"A Foolish Liberty"
I recently began reading a book written by a man who hiked the Appalachian Trail after a sad loss in his life. A professing believer, the man set out on the Trail to deal with his pain and to strengthen his relationship with God. Having spent a good bit of time on the AT, the book intrigued me as the author references places and experiences with which I have become quite familiar.
I have put the book down, however, and don't suspect to pick it back up. In the first hundred pages, the author records speaking to God several times in a disrespectful manner. He calls the episodes "temper tantrums," and on each occasion concludes that while his shouting at the Lord and telling Him what to do is not the best way to express himself, the Lord nevertheless understands and accommodates his anguished cries. He seems to echo what I once heard another gentleman say about such outbursts, "The Lord can take it!"
Yes, He can. However, we cannot. Allowing ourselves to express anger and bitterness toward the Lord does something in our hearts that yields no benefit, and much harm. We may feel better after doing so, but in the long term, we do ourselves significant spiritual damage. Job's experience confirms this. Few have suffered as did our brother of old, and we do well to remember that Job passed the main test of his trial. He never cursed God to His face, as Satan told the Lord he could lead Job to do (Job 1:11; . However, Job complained bitterly to and about God in the midst of his trial. "Know now that God hath overthrown me, and hath compassed me with His net. Behold, I cry out of wrong, but I am not heard: I cry aloud, but there is no judgment" (Job 19:6-7). Certainly we understand the temptation Job faced, and we sympathize with his pain. However, we cannot condone it. The Lord roundly rebuked Job for his loose tongue. A careful reading of Job 38-41 reveals God chiding His child for Job's presumption and disrespect. "Then the LORD answered Job out of the whirlwind, and said, Who is this that darkeneth counsel by words without knowledge?" (Job 38:1-2).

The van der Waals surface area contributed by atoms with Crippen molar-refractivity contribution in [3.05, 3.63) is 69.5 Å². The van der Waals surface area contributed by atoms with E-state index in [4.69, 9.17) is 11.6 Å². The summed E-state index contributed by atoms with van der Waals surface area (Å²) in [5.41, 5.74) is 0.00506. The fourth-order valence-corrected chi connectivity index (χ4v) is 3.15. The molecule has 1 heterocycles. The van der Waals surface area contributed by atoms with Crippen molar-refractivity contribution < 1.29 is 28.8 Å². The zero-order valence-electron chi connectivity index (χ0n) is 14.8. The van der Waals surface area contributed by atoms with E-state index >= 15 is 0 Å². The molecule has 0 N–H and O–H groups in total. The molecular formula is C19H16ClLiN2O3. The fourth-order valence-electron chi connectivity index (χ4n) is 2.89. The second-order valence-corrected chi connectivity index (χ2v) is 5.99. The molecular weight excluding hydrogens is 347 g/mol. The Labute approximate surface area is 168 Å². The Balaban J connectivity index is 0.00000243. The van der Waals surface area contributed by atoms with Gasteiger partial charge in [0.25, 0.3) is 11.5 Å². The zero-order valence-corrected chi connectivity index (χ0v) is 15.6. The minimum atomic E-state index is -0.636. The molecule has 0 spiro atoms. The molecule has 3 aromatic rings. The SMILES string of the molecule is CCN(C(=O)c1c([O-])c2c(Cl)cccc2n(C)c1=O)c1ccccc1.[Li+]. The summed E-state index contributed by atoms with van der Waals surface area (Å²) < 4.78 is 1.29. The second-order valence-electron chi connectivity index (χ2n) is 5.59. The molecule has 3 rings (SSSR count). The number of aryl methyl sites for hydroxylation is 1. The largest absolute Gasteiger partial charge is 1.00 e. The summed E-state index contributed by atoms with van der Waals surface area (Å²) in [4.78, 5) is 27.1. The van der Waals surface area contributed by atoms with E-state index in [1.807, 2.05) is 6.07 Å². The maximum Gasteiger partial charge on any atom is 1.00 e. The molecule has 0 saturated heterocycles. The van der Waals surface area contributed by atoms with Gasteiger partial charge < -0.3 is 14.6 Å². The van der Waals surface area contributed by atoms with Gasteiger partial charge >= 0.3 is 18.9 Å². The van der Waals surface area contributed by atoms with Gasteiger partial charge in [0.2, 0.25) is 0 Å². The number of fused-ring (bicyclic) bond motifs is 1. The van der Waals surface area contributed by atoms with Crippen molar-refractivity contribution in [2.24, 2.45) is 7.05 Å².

God's way in our lives involves not only the pleasant, but also the painful. We presently require challenge if we are to grow in the grace and knowledge of the Savior who lived a life of much difficulty and suffering. We will frequently not understand, and our spiritual enemies will tempt us to bitterness toward the Lord, including crying out against Him. By the grace of God, we must overcome these temptations. Allowing ourselves to speak disrespectfully to our Heavenly Father alters our view of Him and ourselves. We forget the truth that God is God, and we are not. We deny how much grace He has bestowed, and how unworthy we are of the smallest Divine favor. We fail to rightly fear Him. And we set ourselves up for a compromised faith in the future that can deceive us into believing further deceptions about God and ourselves. "I complained and my spirit was overwhelmed" (Psalm 77:3).
Certainly we can ask the Lord for help and understanding when we hurt. We can express the pain we feel. He cares, He understands, and He knows the pricks of the thorny paths we travel. We nevertheless must not embrace the bitterness toward God offered by devilish influences, nor must we express it. Granting ourselves such foolish liberty envelops our soul with a shroud of deception and discouragement. Job repented much for his waywardness. God mercifully forgave, cleansed, and restored him (Job 42:6; 12). He will do the same with us if we have succumbed to such temptation, and if we realize that while the Lord can take expressions of bitterness directed toward Him, we cannot handle the consequences of such darkness passing through us.
"Let no corrupt communication proceed out of your mouth."
"Set a watch, O LORD, before my mouth; keep the door of my lips."
Weekly Memory Verse
The thief cometh not, but for to steal, and to kill, and to destroy: I am come that they might have life, and that they might have it more abundantly."